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14102410-Peroxysulfate-Kinetics - CHEM 3364 Spring 2008 1...

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CHEM 3364 Spring 2008 1 Kinetics of an Iodine Clock Reaction Objective: Determine the experimental rate law for a peroxysulfate decomposition reaction. Find its activation energy. Consider appropriate reaction mechanisms that match the experimental rate law. Introduction: Thermodynamics allows us to predict whether a reaction is favorable. Exactly how the reaction occurs on a microscopic level, however, cannot be determined from G. The process by which a reaction occurs, what we call the reaction’s mechanism, can often be deduced by measuring how fast the reaction occurs. We can do this because a reaction’s rate depends on the rate of effective collisions between reacting species. This collision rate is directly related to the concentrations of those species. The overall reaction rate is obtain by appropriately combined the collision rates of species that participate in any step up to and including the slowest or rate- determining step. The relationship between the reaction’s rate and the concentrations of species affecting the rate, R, is given by the rate law, which takes the general form R = k[A] α •••[D] δ where k is the reaction’s rate constant and the terms in brackets, [ ], are concentrations. The superscripts α δ are called reaction orders. The purpose of this experiment is to characterize the reaction between iodide, I - , peroxydisulfate (or persulfate), S 2 O 8 2- , and thiosulfate, S 2 O 3 2- . This reaction system is an example of what is commonly known as a “clock reaction.” At one step during the reaction, a product is made which reacts with an indicator solution; the resulting change in color is used to time the reaction. Preliminary work will focus on identifying the individual steps comprising the overall reaction. An investigation of the reaction’s kinetics provides additional information. Solution Preparation You will need to prepare 200 mL each of the solutions listed below. With the exception of the peroxysulfate solution that must be prepared each week, these solutions, if well sealed, can be stored and used for several weeks. If you run out of any solution, you can prepare an additional amount. Be sure to note, however, the cautionary statements in Tasks I and II. 0.20 M KI 0.20 M KCl 0.0050 M Na 2 S 2 O 3 0.10 M Na 2 SO 4 0.10 M K 2 S 2 O 8 (this must be prepared each week) Prepare these solutions using appropriate volumetric glassware. Two additional solutions – a saturated solution of I 2 and a starch indicator solution – are available in the lab.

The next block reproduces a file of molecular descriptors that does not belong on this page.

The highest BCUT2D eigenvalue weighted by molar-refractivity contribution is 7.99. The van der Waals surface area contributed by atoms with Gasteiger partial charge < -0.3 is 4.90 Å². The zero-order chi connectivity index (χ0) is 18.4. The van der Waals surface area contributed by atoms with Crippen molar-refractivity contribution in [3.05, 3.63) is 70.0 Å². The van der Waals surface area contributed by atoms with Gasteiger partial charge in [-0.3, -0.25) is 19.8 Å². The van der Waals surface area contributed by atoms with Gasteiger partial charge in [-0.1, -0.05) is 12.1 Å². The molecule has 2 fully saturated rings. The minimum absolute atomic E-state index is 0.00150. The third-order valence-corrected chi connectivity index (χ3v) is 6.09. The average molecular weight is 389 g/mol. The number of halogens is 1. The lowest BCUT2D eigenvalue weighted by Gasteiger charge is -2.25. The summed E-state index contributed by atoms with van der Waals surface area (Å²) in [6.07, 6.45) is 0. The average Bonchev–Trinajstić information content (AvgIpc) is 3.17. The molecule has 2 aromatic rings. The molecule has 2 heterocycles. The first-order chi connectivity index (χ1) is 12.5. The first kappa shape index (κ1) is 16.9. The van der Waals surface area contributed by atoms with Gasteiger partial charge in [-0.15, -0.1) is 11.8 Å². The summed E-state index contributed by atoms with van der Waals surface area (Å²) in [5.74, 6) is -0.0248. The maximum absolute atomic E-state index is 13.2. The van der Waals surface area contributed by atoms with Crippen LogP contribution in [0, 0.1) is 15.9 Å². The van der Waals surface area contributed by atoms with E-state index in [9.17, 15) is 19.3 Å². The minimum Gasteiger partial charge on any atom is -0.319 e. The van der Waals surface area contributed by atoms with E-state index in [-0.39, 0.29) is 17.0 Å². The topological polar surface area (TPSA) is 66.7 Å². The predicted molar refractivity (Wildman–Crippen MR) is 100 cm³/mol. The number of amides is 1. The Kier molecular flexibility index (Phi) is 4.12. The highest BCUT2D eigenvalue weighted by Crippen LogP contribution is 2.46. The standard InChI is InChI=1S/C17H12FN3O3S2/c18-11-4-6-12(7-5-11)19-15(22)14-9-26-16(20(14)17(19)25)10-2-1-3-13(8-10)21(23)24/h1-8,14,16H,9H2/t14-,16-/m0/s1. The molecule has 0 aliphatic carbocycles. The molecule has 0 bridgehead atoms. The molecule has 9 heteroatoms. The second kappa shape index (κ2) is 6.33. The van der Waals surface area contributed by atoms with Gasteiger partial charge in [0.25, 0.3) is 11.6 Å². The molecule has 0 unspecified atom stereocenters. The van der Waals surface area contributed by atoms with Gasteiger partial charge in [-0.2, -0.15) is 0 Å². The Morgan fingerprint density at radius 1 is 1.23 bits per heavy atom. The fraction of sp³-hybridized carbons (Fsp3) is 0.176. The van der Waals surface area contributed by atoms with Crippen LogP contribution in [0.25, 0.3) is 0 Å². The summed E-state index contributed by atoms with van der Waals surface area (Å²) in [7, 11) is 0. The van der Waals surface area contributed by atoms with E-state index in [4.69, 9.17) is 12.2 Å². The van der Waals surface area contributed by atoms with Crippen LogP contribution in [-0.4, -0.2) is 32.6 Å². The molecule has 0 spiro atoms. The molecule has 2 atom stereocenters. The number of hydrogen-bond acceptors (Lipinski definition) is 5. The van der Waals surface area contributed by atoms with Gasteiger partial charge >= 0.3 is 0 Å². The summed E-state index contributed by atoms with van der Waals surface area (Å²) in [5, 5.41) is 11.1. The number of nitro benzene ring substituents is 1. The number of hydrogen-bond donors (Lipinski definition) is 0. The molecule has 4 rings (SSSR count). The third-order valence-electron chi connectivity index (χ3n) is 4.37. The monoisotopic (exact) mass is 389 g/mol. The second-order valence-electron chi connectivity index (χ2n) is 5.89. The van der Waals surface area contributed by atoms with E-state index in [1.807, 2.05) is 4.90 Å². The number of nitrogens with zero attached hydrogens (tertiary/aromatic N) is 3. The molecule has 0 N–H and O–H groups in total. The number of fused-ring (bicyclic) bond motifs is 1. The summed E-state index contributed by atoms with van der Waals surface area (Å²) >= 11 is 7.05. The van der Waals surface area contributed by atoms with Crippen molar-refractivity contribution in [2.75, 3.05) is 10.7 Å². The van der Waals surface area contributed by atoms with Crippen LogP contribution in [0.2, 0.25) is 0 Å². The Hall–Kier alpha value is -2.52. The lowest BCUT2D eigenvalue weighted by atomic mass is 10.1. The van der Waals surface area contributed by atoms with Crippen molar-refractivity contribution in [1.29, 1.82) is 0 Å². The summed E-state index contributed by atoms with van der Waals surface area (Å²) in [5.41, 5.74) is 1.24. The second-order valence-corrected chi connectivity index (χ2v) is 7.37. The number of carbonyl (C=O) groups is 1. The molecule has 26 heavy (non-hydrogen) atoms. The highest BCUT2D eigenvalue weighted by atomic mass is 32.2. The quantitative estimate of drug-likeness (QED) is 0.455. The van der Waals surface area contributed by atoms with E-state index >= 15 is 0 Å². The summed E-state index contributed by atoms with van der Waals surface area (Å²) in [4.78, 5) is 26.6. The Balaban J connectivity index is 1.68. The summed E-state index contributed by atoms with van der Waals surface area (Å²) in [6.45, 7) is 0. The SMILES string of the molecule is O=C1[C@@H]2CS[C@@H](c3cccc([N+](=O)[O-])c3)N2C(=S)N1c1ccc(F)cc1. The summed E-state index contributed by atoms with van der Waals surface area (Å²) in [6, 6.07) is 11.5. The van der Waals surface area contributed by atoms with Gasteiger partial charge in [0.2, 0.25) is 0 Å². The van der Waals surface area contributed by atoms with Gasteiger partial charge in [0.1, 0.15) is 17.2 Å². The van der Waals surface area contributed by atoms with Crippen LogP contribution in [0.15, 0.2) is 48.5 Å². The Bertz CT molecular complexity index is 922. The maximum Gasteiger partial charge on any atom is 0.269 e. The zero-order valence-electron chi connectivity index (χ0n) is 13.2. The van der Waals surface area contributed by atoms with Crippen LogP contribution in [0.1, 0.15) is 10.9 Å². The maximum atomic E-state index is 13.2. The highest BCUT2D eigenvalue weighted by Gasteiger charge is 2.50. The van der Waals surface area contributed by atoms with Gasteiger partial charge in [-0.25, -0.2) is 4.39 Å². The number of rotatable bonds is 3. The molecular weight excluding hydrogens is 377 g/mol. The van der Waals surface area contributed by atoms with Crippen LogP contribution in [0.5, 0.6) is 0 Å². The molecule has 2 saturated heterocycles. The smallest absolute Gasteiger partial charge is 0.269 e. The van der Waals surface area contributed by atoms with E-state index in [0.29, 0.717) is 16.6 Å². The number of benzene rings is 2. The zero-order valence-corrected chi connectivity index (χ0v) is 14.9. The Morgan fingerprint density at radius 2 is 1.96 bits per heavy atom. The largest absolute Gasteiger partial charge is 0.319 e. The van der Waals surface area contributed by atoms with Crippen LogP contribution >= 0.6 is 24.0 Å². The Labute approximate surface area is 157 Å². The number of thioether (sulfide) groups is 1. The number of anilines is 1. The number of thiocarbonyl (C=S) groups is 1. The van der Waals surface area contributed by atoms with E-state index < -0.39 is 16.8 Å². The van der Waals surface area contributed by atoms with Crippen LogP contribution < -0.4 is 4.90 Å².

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CHEM 3364 Spring 2008 2 Preliminary Investigations Much of the chemistry in this system can be deduced using simple experiments in which two or more reagents are mixed together and the results recorded. Each preliminary investigation is followed by one or more questions. The answers to these questions are important so give them careful consideration. When asked to write tentative reactions, put them in the following general form: R 1 + R 2 P 1 + P 2 where R represents a reactant and P represents a product. Whenever possible, replace R and P with known reactants and products. If you cannot identify a reactant or product (but know that
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